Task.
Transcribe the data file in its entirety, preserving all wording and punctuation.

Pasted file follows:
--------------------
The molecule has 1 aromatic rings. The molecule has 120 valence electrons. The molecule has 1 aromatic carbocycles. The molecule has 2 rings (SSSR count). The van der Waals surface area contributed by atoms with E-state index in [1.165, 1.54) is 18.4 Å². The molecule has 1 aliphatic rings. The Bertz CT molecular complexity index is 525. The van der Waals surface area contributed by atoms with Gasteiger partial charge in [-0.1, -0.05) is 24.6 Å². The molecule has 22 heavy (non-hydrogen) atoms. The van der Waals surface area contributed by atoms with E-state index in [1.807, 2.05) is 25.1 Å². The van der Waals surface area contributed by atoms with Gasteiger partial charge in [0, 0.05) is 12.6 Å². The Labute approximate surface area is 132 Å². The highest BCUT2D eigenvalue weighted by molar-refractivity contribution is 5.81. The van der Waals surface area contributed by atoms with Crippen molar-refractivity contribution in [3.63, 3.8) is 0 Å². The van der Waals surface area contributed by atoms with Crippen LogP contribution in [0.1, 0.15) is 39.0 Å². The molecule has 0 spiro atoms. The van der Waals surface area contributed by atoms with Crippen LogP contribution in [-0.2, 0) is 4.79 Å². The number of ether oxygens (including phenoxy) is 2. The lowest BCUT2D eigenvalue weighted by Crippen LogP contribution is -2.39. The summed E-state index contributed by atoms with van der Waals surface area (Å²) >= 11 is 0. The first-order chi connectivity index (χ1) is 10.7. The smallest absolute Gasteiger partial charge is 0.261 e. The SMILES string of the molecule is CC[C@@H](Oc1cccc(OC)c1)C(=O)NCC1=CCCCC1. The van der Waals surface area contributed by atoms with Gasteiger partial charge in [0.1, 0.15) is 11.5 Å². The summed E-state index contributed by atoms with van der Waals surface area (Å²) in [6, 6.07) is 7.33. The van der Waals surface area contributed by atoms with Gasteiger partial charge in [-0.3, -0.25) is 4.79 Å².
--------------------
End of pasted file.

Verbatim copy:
The molecule has 1 aromatic rings. The molecule has 120 valence electrons. The molecule has 1 aromatic carbocycles. The molecule has 2 rings (SSSR count). The van der Waals surface area contributed by atoms with E-state index in [1.165, 1.54) is 18.4 Å². The molecule has 1 aliphatic rings. The Bertz CT molecular complexity index is 525. The van der Waals surface area contributed by atoms with Gasteiger partial charge in [-0.1, -0.05) is 24.6 Å². The molecule has 22 heavy (non-hydrogen) atoms. The van der Waals surface area contributed by atoms with E-state index in [1.807, 2.05) is 25.1 Å². The van der Waals surface area contributed by atoms with Gasteiger partial charge in [0, 0.05) is 12.6 Å². The Labute approximate surface area is 132 Å². The highest BCUT2D eigenvalue weighted by molar-refractivity contribution is 5.81. The van der Waals surface area contributed by atoms with Crippen molar-refractivity contribution in [3.63, 3.8) is 0 Å². The van der Waals surface area contributed by atoms with Crippen LogP contribution in [0.1, 0.15) is 39.0 Å². The molecule has 0 spiro atoms. The van der Waals surface area contributed by atoms with Crippen LogP contribution in [-0.2, 0) is 4.79 Å². The number of ether oxygens (including phenoxy) is 2. The lowest BCUT2D eigenvalue weighted by Crippen LogP contribution is -2.39. The summed E-state index contributed by atoms with van der Waals surface area (Å²) >= 11 is 0. The first-order chi connectivity index (χ1) is 10.7. The smallest absolute Gasteiger partial charge is 0.261 e. The SMILES string of the molecule is CC[C@@H](Oc1cccc(OC)c1)C(=O)NCC1=CCCCC1. The van der Waals surface area contributed by atoms with Gasteiger partial charge in [0.1, 0.15) is 11.5 Å². The summed E-state index contributed by atoms with van der Waals surface area (Å²) in [6, 6.07) is 7.33. The van der Waals surface area contributed by atoms with Gasteiger partial charge in [-0.3, -0.25) is 4.79 Å².